The secret to perfect rice

by Tom Shingler 9 November 2015

Struggling to figure out why your rice is sticky, soggy or undercooked, despite following a recipe to the letter? The rice itself might be the root of the problem.

Tom Shingler is the editor of Great British Chefs.

Tom Shingler is the editor at Great British Chefs. After studying journalism and working on national food magazines, he joined Great British Chefs in 2015 and has travelled the length and breadth of the UK to interview chefs and photograph their beautiful plates of food ever since. Tom is responsible for all the editorial output of the website and, of course, is obsessed with everything to do with food and drink.

On the whole, the UK is a nation of rice lovers. Whether it’s served as a simple side to a curry or is centre of attention in a dish like risotto or Biryani, it plays a huge part in a lot of our favourite cuisines; most cook and eat it at least once a week. But based on our recent survey almost a quarter of people admit they struggle to cook rice that comes out fluffy and aromatic every single time – sometimes they’re left with soggy, overcooked grains that are waterlogged and stuck to each other instead.

The most important thing to acknowledge is that different types of rice cook at different times and temperatures, so unfortunately there isn’t one single rule for cooking all the grains grown around the world. That said, according to our survey results, Basmati is by far the most popular rice variety in Britain with seventy-seven per cent picking it as their favourite – so it’s definitely the one to focus on and ensure you know exactly what goes into it and what’s involved in cooking it to perfection every time.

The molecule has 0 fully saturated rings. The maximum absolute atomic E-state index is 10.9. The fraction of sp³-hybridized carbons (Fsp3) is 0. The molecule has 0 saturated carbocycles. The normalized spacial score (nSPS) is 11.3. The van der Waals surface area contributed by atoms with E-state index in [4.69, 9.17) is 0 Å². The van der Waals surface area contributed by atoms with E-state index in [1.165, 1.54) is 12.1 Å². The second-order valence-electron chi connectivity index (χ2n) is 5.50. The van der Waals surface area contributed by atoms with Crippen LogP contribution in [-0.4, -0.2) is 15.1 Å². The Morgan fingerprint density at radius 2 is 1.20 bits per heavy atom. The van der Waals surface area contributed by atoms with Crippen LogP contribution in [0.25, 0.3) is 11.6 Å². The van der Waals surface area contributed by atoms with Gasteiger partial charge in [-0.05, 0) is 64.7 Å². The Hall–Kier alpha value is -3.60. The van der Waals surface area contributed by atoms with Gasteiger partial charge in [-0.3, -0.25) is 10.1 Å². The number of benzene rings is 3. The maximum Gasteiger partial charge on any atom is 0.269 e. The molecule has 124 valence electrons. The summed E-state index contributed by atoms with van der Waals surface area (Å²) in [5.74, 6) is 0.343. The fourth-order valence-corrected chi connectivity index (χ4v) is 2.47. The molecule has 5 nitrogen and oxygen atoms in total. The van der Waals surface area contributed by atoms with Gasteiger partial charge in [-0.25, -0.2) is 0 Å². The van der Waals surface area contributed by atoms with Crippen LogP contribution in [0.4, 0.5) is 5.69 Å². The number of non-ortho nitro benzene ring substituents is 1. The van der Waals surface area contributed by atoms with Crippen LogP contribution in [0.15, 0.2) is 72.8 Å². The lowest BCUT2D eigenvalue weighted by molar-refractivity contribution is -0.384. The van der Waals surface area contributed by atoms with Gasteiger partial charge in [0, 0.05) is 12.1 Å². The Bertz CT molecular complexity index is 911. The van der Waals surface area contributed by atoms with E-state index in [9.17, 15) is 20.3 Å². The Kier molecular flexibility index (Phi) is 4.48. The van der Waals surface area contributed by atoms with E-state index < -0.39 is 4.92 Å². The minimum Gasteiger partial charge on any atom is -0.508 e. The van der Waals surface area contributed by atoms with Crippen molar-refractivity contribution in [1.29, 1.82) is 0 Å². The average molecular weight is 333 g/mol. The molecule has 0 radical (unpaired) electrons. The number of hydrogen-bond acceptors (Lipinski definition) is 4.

Against the grain

Whilst there’s an ever increasing awareness of where our meat, fish and vegetables come from, people seem less knowledgeable about rice, paying little attention to the quality, consistency and care that’s gone into growing it.

The Food Standards Agency has conducted tests on bags of rice labelled Basmati, finding some of them contained a blend of both Basmati and long grains – effectively making them impure. Only pure Basmati rice has the unique aroma, taste and texture that elevates any dish.

However, the real culprits behind these pots of sticky, soggy rice are broken grains. When Basmati grains break or snap in half, there’s nothing to stop their starch leaking out into the boiling water and cook much quicker, which in turn causes rice to stick together and lose its delicate, fluffy texture. The solution? All rice should be as free from broken grains as possible, whether you’re choosing long slender Basmati grains or shorter grains like risotto or even pudding rice.

Only the premium rice producers take the extra time and effort to remove broken grains during milling (a process which removes the rice plant’s inedible husks). While this might mean paying a premium for their product, it’s worth it – you’ll be able to cook restaurant-quality rice without ever having to worry that your grains will turn soggy again.

Anna Beheshti, head of mainstream marketing at Tilda – The UK’s most well-known rice brand – told us, ‘The secret to perfect rice starts with selecting the best grains. It’s important to make sure every single grain is the true Basmati variety; that’s why we built a dedicated facility to analyse our rice’s DNA and ensure purity. We don’t produce rice for any other company, so bags of Tilda rice are the only ones in existence which go through this process.’ With only eight per cent of those surveyed regarding themselves as experts in cooking rice, it might well be that everyone else can make things much easier for themselves by simply placing the right rice in their shopping basket.

Basmati rice: the numbers

– 8% of people see themselves as experts at preparing rice.

– 24% struggle to cook rice.

– 77% say Basmati is their favourite variety.